Mehmet had always considered the possibility of leaving Kurdistan for the U.S. Many of his friends had immigrated for college or grad school, and Mehmet was a strong student who spoke good English. An incident with his father, who was traveling in the city of Amed, convinced Mehmet to finally leave Turkey. Mehmet's father and his friends were recording each other with a camcorder, and they were speaking Kurdish. They ran into a group of soldiers, who took the camera and played back the video. For the crime of speaking Kurdish, Mehmet’s father spent 10 days in Diyarbakir Prison, where he was tortured and starved.
“Because we don’t have a voice, a government entity that supports us, most of the time we are blamed,” Mehmet says. “We are blamed for many things that happen in the Middle East, even though we didn’t do them. A single request for our rights is considered terrorism. We ask for our rights, and we are called separatists. We are not separatists when we are asking for our rights.”
Mehmet had already seen his uncles tortured for wearing Kurdish headgear and carrying tobacco. At 22, he moved to the States for school. Georgetown University offered him a scholarship, but he had a friend in New Orleans, so he enrolled at UNO. He met his wife, and together they moved to Kansas, then Virginia, and finally Tennessee. They have nine children.
Mehmet loves what he calls the “dense” Kurdish community here. Even when he lived elsewhere, he followed the progress of the Salahadeen Center online. In Nashville, he’s found some of what he felt he lacked in Kurdistan — the chance to openly celebrate his roots with fellow Kurds. He feels like the best versions of Southern and Kurdish culture overlap: hospitality, service, togetherness, authenticity. He predicts that Kurdish people will continue to move here.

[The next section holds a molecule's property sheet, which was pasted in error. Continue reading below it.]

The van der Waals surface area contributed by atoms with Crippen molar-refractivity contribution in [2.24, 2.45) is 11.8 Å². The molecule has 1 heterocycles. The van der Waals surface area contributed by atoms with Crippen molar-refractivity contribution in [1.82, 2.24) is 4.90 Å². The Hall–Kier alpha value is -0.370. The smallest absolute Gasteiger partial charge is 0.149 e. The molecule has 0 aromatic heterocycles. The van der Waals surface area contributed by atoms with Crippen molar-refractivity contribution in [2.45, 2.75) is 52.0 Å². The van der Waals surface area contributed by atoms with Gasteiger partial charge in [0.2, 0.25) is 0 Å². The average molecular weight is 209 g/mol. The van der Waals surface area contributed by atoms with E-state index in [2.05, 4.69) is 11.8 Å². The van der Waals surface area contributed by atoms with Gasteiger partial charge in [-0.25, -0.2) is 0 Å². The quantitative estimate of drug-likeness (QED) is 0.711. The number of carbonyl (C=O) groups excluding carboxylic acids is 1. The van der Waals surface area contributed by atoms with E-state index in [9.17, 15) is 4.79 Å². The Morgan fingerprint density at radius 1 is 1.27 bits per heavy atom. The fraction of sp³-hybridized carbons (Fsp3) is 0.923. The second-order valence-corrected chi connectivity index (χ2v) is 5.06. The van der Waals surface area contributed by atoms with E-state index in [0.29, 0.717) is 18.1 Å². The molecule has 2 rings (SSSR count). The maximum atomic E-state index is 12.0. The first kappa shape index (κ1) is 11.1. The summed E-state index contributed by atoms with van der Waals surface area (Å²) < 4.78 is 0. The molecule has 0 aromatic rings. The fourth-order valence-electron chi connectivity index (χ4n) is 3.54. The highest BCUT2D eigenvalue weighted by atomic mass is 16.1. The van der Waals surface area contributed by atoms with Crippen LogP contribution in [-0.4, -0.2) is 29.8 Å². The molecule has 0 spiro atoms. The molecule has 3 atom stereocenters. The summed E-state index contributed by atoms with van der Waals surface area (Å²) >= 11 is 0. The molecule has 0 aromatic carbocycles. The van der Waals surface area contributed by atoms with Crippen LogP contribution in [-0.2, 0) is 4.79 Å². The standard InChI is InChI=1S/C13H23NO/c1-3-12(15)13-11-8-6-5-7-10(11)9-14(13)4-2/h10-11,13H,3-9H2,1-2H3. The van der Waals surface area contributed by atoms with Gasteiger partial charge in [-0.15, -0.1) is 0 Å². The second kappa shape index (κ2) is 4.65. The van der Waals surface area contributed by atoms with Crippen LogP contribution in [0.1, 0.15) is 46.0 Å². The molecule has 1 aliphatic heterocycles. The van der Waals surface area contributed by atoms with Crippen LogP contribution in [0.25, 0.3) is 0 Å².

“We used to call it Little Kurdistan,” he says. “Now we call it Bigger Kurdistan.”
In addition to the mosque, the Salahadeen Center just purchased some land south of town. They recently opened up the Hivi Center, a community center with plentiful green space for picnics, gatherings, or even a full soccer field. For the World Cup final, Mehmet says, they might set up a projector on the lawn, pop some popcorn, light a bonfire, and roast some marshmallows.
For Mehmet’s community, the World Cup is a reason to come together. And yet the tournament also taps into communal anxiety about a world that doesn’t acknowledge their existence.
“Every four years, we have this frustration,” Mehmet says. “It’s like a reality hits. You know, we live in this beautiful (place). But in the world arena, (they) commonly say we don’t exist, and it’s heartbreaking at the same time.
“But the excitement and pleasure of watching it, …” he says, trailing off and pausing for a long moment. “It kind of makes you forget.”